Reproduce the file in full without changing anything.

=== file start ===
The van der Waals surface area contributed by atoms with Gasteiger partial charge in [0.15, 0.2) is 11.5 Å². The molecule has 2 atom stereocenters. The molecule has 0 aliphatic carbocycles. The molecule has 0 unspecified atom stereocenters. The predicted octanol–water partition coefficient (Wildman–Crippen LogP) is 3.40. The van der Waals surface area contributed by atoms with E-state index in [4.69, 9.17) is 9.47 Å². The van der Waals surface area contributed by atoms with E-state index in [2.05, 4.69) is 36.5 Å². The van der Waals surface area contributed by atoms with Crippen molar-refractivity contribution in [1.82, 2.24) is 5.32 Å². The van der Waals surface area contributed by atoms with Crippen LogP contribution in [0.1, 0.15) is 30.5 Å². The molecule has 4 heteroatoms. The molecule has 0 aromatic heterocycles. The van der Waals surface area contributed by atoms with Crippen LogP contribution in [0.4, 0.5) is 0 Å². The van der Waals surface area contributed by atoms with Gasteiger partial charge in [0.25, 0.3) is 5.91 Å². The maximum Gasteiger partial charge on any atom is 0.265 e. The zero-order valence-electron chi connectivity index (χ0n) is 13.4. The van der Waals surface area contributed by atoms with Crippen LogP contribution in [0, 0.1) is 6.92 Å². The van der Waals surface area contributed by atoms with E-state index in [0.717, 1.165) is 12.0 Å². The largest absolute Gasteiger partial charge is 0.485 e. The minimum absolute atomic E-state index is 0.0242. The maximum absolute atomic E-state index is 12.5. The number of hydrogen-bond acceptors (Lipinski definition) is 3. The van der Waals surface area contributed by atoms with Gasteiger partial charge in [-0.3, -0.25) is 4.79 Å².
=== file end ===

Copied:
The van der Waals surface area contributed by atoms with Gasteiger partial charge in [0.15, 0.2) is 11.5 Å². The molecule has 2 atom stereocenters. The molecule has 0 aliphatic carbocycles. The molecule has 0 unspecified atom stereocenters. The predicted octanol–water partition coefficient (Wildman–Crippen LogP) is 3.40. The van der Waals surface area contributed by atoms with E-state index in [4.69, 9.17) is 9.47 Å². The van der Waals surface area contributed by atoms with E-state index in [2.05, 4.69) is 36.5 Å². The van der Waals surface area contributed by atoms with Crippen molar-refractivity contribution in [1.82, 2.24) is 5.32 Å². The van der Waals surface area contributed by atoms with Crippen LogP contribution in [0.1, 0.15) is 30.5 Å². The molecule has 4 heteroatoms. The molecule has 0 aromatic heterocycles. The van der Waals surface area contributed by atoms with Crippen LogP contribution in [0.4, 0.5) is 0 Å². The van der Waals surface area contributed by atoms with Gasteiger partial charge in [0.25, 0.3) is 5.91 Å². The maximum Gasteiger partial charge on any atom is 0.265 e. The zero-order valence-electron chi connectivity index (χ0n) is 13.4. The van der Waals surface area contributed by atoms with Crippen LogP contribution in [0, 0.1) is 6.92 Å². The van der Waals surface area contributed by atoms with E-state index in [0.717, 1.165) is 12.0 Å². The largest absolute Gasteiger partial charge is 0.485 e. The minimum absolute atomic E-state index is 0.0242. The maximum absolute atomic E-state index is 12.5. The number of hydrogen-bond acceptors (Lipinski definition) is 3. The van der Waals surface area contributed by atoms with Gasteiger partial charge in [-0.3, -0.25) is 4.79 Å².